New NHI Course Helps Maintain Ancillary Roadway Structures
The National Highway Institute (NHI)
The Nation's highways need smooth pavements, secure bridges, and well-designed interchanges to ensure safe and efficient travel. Also important are the ancillary or auxiliary structures, such as traffic signals, overhead highway signs, and high-mast lighting fixtures that help keep highways well-lit, well-marked, and free of congestion. The structural supports for these roadway components, however, increasingly show signs of wind-induced vibration, fatigue, and collapse. The increasing rate of failures is due in part to inadequate design specifications prior to 2001, when the American Association of State Highway and Transportation Officials introduced the fourth edition of Standard Specifications for Structural Supports for Highway Signs, Luminaires and Traffic Signals (LTS-4-I1).
To inform officials at State and local transportation agencies about updated and improved installation, inspection, and maintenance procedures, the Federal Highway Administration (FHWA) published Guidelines for the Installation, Inspection, Maintenance, and Repair of Structural Supports for Highway Signs, Luminaires, and Traffic Signals. The procedural guidelines described in the document are important for ensuring the adequate performance of older and fatigue-susceptible structures. To help State and local transportation officials establish inspection programs that comply with these guidelines, FHWA's National Highway Institute (NHI) recently introduced a course titled Inspections of Ancillary Highway Structures (#130087).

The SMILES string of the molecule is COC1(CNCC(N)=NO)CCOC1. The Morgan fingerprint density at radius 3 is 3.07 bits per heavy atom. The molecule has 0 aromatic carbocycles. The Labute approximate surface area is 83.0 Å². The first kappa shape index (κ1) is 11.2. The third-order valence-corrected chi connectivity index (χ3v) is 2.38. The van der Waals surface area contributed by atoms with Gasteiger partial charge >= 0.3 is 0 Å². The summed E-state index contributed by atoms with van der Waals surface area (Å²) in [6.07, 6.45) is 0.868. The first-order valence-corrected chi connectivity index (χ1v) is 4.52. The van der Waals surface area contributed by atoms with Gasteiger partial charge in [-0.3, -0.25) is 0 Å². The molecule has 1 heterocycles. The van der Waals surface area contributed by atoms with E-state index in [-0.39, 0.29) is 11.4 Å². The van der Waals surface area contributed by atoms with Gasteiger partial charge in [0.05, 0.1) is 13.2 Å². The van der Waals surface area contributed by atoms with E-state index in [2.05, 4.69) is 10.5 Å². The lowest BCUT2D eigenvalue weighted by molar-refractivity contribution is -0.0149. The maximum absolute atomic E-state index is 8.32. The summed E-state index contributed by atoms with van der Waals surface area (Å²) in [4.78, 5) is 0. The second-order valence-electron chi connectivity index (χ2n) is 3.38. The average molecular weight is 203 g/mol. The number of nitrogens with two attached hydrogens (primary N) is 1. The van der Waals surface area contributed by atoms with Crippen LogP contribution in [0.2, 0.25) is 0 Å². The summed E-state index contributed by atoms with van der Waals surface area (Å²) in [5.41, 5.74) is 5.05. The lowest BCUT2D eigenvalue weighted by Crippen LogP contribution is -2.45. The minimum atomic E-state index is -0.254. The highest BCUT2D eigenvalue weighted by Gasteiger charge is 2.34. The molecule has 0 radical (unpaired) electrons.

|In one of NHI's newest course offerings, transportation professionals can learn new, nondestructive methods for inspecting ancillary highway structures like these traffic signals and high-mast luminaire (right).|
NHI developed the course, which uses the FHWA guidelines as its foundation, for field inspectors, construction supervisors, maintenance and other technical personnel, and structural, material, and traffic engineers. The information also should be helpful to those who work with the design and specification of ancillary structures.
Upon completing the course, participants will be able to recognize appropriate nondestructive testing techniques, such as dye-penetrant, magnetic particle, and ultrasonic testing, that can help them locate and identify various types of internal defects without compromising a structure's surface integrity. Participants also will learn how to identify the factors that lead to corrosion on ancillary structures and determine the most appropriate mitigation methods. In addition, they will be able to identify common visible defects in welds and base-anchor bolt installations. They also will be able to define the severity of any observed defects in accordance with FHWA guidelines.
The course is offered in a classroom environment and includes a variety of teaching tools, such as sample structural photos and materials showing different types of defects. Although private sector firms have provided similar training in the past, the NHI course is a more comprehensive program that reflects an increasing national awareness of the failure of ancillary structures and the need to inspect and maintain them.
For more information on the technical content of the course, contact Doug Edwards, a structural engineer with the FHWA Resource Center in Atlanta, at 404–562–3673 or firstname.lastname@example.org. To schedule a course, contact Danielle Mathis-Lee at 703–235–0528 or email@example.com.